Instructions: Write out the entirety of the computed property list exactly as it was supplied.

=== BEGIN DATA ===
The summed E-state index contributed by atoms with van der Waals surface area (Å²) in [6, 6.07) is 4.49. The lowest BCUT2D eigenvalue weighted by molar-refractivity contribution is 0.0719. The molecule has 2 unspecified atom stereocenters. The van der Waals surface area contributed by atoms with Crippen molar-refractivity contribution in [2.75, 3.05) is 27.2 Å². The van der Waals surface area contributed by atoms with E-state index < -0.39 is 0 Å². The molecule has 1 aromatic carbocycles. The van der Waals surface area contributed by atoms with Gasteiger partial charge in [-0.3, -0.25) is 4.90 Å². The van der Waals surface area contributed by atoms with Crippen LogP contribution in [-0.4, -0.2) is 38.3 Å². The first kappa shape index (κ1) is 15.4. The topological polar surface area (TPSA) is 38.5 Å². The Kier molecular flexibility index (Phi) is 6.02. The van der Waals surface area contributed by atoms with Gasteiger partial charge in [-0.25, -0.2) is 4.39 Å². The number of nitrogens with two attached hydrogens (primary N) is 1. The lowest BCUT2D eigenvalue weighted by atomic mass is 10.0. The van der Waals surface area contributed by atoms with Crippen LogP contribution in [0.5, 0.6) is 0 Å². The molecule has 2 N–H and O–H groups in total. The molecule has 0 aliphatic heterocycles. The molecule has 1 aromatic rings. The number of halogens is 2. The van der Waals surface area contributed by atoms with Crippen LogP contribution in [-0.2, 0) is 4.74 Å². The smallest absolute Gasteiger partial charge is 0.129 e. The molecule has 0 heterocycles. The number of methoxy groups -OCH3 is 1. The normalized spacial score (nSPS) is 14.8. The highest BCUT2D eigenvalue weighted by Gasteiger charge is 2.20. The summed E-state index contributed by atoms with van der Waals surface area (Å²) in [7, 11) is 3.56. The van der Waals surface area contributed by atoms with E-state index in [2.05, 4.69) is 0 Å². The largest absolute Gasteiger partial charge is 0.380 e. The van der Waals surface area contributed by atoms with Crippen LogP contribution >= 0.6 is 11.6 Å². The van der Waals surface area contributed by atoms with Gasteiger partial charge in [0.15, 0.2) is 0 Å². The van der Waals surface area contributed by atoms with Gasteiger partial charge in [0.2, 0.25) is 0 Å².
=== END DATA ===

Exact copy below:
The summed E-state index contributed by atoms with van der Waals surface area (Å²) in [6, 6.07) is 4.49. The lowest BCUT2D eigenvalue weighted by molar-refractivity contribution is 0.0719. The molecule has 2 unspecified atom stereocenters. The van der Waals surface area contributed by atoms with Crippen molar-refractivity contribution in [2.75, 3.05) is 27.2 Å². The van der Waals surface area contributed by atoms with E-state index < -0.39 is 0 Å². The molecule has 1 aromatic carbocycles. The van der Waals surface area contributed by atoms with Gasteiger partial charge in [-0.3, -0.25) is 4.90 Å². The van der Waals surface area contributed by atoms with Crippen LogP contribution in [-0.4, -0.2) is 38.3 Å². The first kappa shape index (κ1) is 15.4. The topological polar surface area (TPSA) is 38.5 Å². The Kier molecular flexibility index (Phi) is 6.02. The van der Waals surface area contributed by atoms with Gasteiger partial charge in [-0.25, -0.2) is 4.39 Å². The number of nitrogens with two attached hydrogens (primary N) is 1. The lowest BCUT2D eigenvalue weighted by atomic mass is 10.0. The van der Waals surface area contributed by atoms with Crippen LogP contribution in [0.5, 0.6) is 0 Å². The molecule has 2 N–H and O–H groups in total. The molecule has 0 aliphatic heterocycles. The molecule has 1 aromatic rings. The number of halogens is 2. The van der Waals surface area contributed by atoms with Crippen LogP contribution in [-0.2, 0) is 4.74 Å². The smallest absolute Gasteiger partial charge is 0.129 e. The molecule has 0 heterocycles. The number of methoxy groups -OCH3 is 1. The normalized spacial score (nSPS) is 14.8. The highest BCUT2D eigenvalue weighted by Gasteiger charge is 2.20. The summed E-state index contributed by atoms with van der Waals surface area (Å²) in [7, 11) is 3.56. The van der Waals surface area contributed by atoms with E-state index in [2.05, 4.69) is 0 Å². The largest absolute Gasteiger partial charge is 0.380 e. The van der Waals surface area contributed by atoms with Crippen LogP contribution >= 0.6 is 11.6 Å². The van der Waals surface area contributed by atoms with Gasteiger partial charge in [0.15, 0.2) is 0 Å². The van der Waals surface area contributed by atoms with Gasteiger partial charge in [0.2, 0.25) is 0 Å².